"Fex connectivity must be symmetric across port groups.
    Port group is a collection of 4 contiguous ports starting with port 1
    Port indices across port groups should match. If ports {1,3} are used
    in port-group 1 same ports must be used in other port-groups. Multiple
    FEX’s can share a port-group. FEX uplinks"
    can be connected to different F2 LC’s as long as the above rule is met.
    Use command ‘show interface ethernet /
    capabilities’ to check port-group members information."

  12. Austin: Thanks for the info. Sounds like a good pro-active bug fix! I’m a fan of hiding commands that don’t work, and providing useful info to users when there are constraints they may not be aware of.

    (Classic example of hiding failure: 3750 and similar switches where "show policy-map interface" does not work. Why didn’t a programmer spend 5 minutes to hide or remove the command from the parse tree? This behavior was documented, but people shouldn’t have to RTFM to learn that.)

    Anyway, thanks to you and the folks that got that quirk covered with the informative message!

  13. Thanks for clarifying what Cisco was trying to explain concerning the F2 + FEX rule.

Leave a Reply

 

Nick Kelly

Cybersecurity Engineer, Cisco

Nick has over 20 years of experience in Security Operations and Security Sales. He is an avid student of cybersecurity and regularly engages with the Infosec community at events like BSides, RVASec, Derbycon and more. The son of an FBI forensics director, Nick holds a B.S. in Criminal Justice and is one of Cisco’s Fire Jumper Elite members. When he’s not working, he writes cyberpunk and punches aliens on his Playstation.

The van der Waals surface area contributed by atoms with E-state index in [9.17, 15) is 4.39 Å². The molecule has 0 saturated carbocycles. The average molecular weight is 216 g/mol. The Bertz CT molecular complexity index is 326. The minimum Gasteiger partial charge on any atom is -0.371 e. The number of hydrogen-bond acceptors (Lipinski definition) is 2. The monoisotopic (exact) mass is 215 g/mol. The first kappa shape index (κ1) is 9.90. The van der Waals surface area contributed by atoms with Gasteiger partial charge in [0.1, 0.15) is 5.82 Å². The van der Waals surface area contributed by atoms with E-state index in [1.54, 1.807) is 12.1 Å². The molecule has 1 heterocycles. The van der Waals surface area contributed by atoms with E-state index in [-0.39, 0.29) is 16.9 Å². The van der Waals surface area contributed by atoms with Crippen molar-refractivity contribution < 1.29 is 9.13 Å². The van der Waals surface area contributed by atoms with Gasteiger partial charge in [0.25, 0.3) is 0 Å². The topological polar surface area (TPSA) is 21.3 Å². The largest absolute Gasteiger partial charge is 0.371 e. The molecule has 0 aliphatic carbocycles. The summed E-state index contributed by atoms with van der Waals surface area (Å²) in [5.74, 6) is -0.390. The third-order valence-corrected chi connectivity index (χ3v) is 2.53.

Virgilio “BONG” dela Cruz Jr.

CCDP, CCNA V, CCNP, Cisco IPS Express Security for AM/EE
Field Solutions Architect, Tech Data

Virgilio “Bong” has sixteen years of professional experience in IT industry from academe, technical and customer support, pre-sales, post sales, project management, training and enablement. He has worked in Cisco Technical Assistance Center (TAC) as a member of the WAN and LAN Switching team. Bong now works for Tech Data as the Field Solutions Architect with a focus on Cisco Security and holds a few Cisco certifications including Fire Jumper Elite.

 

John Cavanaugh

CCIE #1066, CCDE #20070002, CCAr
Chief Technology Officer, Practice Lead Security Services, NetCraftsmen

John is our CTO and the practice lead for a talented team of consultants focused on designing and delivering scalable and secure infrastructure solutions to customers across multiple industry verticals and technologies. Previously he has held several positions including Executive Director/Chief Architect for Global Network Services at JPMorgan Chase. In that capacity, he led a team managing network architecture and services.  Prior to his role at JPMorgan Chase, John was a Distinguished Engineer at Cisco working across a number of verticals including Higher Education, Finance, Retail, Government, and Health Care.

He is an expert in working with groups to identify business needs, and align technology strategies to enable business strategies, building in agility and scalability to allow for future changes. John is experienced in the architecture and design of highly available, secure, network infrastructure and data centers, and has worked on projects worldwide. He has worked in both the business and regulatory environments for the design and deployment of complex IT infrastructures.